Fruit pulp of L. dicissima was found to exhibit antihyperglycaemic activity in fluoride-exposed rats. Exposure to fluoride had caused a significant increase in plasma and hepatic carbohydrate. Feeding fluoride-exposed rats with a diet laced with L. acidissima fruit powder for four weeks resulted in a significant decrease in plasma glucose. [12]

Antihypercholesterolemic activity

Fruit pulp of L. dicissima also was found to exhibit antihypercholesterolemic activity in fluoride-exposed rats. Results showed that exposure to fluoride had significantly increase lipid profiles and hepatic glucose-6-phosphate activity. There is also a significant increase in hepatic glycogen content and hexokinase activity, and plasma high-density lipoprotein cholesterol. [12]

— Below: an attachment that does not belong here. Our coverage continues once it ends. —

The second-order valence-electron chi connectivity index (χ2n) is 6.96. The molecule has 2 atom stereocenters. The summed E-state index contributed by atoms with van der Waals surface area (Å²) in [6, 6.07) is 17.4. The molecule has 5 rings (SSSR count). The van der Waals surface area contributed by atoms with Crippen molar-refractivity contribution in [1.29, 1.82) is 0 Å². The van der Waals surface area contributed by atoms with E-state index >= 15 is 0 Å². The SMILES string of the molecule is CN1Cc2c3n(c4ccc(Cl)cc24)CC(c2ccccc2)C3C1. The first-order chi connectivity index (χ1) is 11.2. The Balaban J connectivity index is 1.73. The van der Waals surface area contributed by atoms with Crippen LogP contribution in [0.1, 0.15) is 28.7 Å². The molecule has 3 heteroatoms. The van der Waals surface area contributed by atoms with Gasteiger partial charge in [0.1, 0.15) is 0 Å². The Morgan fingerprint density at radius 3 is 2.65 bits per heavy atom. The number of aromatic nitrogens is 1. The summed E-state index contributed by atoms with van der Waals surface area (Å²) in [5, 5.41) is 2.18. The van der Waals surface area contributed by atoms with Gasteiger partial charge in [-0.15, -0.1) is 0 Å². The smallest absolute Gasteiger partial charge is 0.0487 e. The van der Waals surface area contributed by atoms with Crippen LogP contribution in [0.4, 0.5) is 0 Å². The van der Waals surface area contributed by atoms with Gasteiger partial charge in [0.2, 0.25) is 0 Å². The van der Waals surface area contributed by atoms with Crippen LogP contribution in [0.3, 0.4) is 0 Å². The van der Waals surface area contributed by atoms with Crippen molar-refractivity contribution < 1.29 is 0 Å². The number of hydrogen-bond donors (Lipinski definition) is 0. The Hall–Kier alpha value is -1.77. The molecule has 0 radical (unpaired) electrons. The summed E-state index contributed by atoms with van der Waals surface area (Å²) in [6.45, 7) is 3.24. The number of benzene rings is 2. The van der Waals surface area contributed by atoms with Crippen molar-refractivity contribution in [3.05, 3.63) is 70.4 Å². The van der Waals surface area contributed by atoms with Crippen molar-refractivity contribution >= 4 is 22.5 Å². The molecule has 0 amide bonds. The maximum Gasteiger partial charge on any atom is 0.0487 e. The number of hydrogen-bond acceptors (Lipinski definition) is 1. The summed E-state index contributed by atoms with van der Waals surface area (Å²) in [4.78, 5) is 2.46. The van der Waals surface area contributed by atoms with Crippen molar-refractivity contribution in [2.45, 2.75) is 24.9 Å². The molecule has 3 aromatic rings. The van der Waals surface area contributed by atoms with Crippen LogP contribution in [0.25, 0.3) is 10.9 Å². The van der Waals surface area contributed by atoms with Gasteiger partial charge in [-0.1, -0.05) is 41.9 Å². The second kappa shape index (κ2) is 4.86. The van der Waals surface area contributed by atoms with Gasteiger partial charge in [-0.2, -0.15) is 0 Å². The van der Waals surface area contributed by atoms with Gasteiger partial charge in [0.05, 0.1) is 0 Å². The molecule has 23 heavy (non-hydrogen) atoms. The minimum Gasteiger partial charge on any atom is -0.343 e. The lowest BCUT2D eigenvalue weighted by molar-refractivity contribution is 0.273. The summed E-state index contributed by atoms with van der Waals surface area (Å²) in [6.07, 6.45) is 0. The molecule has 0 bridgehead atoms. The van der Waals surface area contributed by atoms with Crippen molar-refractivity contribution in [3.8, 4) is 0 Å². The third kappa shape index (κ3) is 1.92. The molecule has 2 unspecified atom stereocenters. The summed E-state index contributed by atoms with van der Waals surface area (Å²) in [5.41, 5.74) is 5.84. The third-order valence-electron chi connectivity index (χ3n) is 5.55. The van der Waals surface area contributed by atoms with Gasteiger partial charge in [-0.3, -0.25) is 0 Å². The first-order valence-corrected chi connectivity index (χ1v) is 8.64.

No documentation.

Clinical Data

No documentation.


No documentation.

Poisonous Management

No documentation.

Line drawing


Figure 1: The line drawing of L. acidissima [6]


  1. The Plant List. Ver1.1. Limonia acidissima Groff. [homepage on the Internet]. c2013 [updated 2012 Apr 18; cited 2017 Mar 02]. Available from:
  2. Quattrocchi U. CRC world dictionary of medicinal and poisonous plants: Common names, scientific names, eponyms, synonyms, and etymology. Volume III E-L. Boca Raton, Florida: CRC Press, 2012; p. 780-781.
  3. Hanelt P, Buttner R. Mansfeld’s encyclopedia of agricultural and horticultural Crops. Berlin: Springer-Verlag, 2001; p. 1037-1038.
  4. Burkill IH. A dictionary of the economic products of the Malay Peninsula. Volume 1. London: Published on behalf of the governments of the Straits settlements and Federated Malay states by the Crown agents for the colonies, 1935; p. 2303-2304. 998-999.